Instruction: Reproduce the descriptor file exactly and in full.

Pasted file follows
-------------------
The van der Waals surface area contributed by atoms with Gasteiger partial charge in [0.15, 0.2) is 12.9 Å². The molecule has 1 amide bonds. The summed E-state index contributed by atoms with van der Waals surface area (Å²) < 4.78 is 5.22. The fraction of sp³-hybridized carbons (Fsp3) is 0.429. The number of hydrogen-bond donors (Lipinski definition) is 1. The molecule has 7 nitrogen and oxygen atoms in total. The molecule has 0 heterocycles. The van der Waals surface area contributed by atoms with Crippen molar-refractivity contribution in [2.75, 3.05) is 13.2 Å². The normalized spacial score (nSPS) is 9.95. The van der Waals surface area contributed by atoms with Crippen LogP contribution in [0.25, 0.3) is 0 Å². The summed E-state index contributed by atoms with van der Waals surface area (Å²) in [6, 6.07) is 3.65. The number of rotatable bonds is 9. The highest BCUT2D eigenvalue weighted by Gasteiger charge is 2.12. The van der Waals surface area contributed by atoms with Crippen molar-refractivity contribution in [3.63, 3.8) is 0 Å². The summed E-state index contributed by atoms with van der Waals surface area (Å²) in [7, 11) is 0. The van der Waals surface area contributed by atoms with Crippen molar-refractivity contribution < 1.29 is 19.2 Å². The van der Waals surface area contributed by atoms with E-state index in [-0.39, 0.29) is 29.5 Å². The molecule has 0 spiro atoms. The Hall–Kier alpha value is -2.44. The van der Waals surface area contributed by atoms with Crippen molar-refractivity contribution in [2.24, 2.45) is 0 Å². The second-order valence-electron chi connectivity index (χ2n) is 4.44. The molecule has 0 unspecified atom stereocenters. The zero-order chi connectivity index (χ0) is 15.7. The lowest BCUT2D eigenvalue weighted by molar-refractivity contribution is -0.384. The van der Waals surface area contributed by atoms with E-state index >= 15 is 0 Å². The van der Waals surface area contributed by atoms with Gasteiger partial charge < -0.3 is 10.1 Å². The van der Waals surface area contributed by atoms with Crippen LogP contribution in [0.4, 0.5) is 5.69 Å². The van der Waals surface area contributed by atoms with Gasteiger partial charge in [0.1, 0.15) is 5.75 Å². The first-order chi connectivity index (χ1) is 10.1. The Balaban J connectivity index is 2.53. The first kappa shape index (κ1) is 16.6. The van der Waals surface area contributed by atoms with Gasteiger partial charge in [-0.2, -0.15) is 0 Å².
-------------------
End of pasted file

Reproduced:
The van der Waals surface area contributed by atoms with Gasteiger partial charge in [0.15, 0.2) is 12.9 Å². The molecule has 1 amide bonds. The summed E-state index contributed by atoms with van der Waals surface area (Å²) < 4.78 is 5.22. The fraction of sp³-hybridized carbons (Fsp3) is 0.429. The number of hydrogen-bond donors (Lipinski definition) is 1. The molecule has 7 nitrogen and oxygen atoms in total. The molecule has 0 heterocycles. The van der Waals surface area contributed by atoms with Crippen molar-refractivity contribution in [2.75, 3.05) is 13.2 Å². The normalized spacial score (nSPS) is 9.95. The van der Waals surface area contributed by atoms with Crippen LogP contribution in [0.25, 0.3) is 0 Å². The summed E-state index contributed by atoms with van der Waals surface area (Å²) in [6, 6.07) is 3.65. The number of rotatable bonds is 9. The highest BCUT2D eigenvalue weighted by Gasteiger charge is 2.12. The van der Waals surface area contributed by atoms with Crippen molar-refractivity contribution in [3.63, 3.8) is 0 Å². The summed E-state index contributed by atoms with van der Waals surface area (Å²) in [7, 11) is 0. The van der Waals surface area contributed by atoms with Crippen molar-refractivity contribution < 1.29 is 19.2 Å². The van der Waals surface area contributed by atoms with E-state index in [-0.39, 0.29) is 29.5 Å². The molecule has 0 spiro atoms. The Hall–Kier alpha value is -2.44. The van der Waals surface area contributed by atoms with Crippen molar-refractivity contribution in [2.24, 2.45) is 0 Å². The second-order valence-electron chi connectivity index (χ2n) is 4.44. The molecule has 0 unspecified atom stereocenters. The zero-order chi connectivity index (χ0) is 15.7. The lowest BCUT2D eigenvalue weighted by molar-refractivity contribution is -0.384. The van der Waals surface area contributed by atoms with E-state index >= 15 is 0 Å². The van der Waals surface area contributed by atoms with Gasteiger partial charge < -0.3 is 10.1 Å². The van der Waals surface area contributed by atoms with Crippen LogP contribution in [0.4, 0.5) is 5.69 Å². The van der Waals surface area contributed by atoms with Gasteiger partial charge in [0.1, 0.15) is 5.75 Å². The first-order chi connectivity index (χ1) is 10.1. The Balaban J connectivity index is 2.53. The first kappa shape index (κ1) is 16.6. The van der Waals surface area contributed by atoms with Gasteiger partial charge in [-0.2, -0.15) is 0 Å².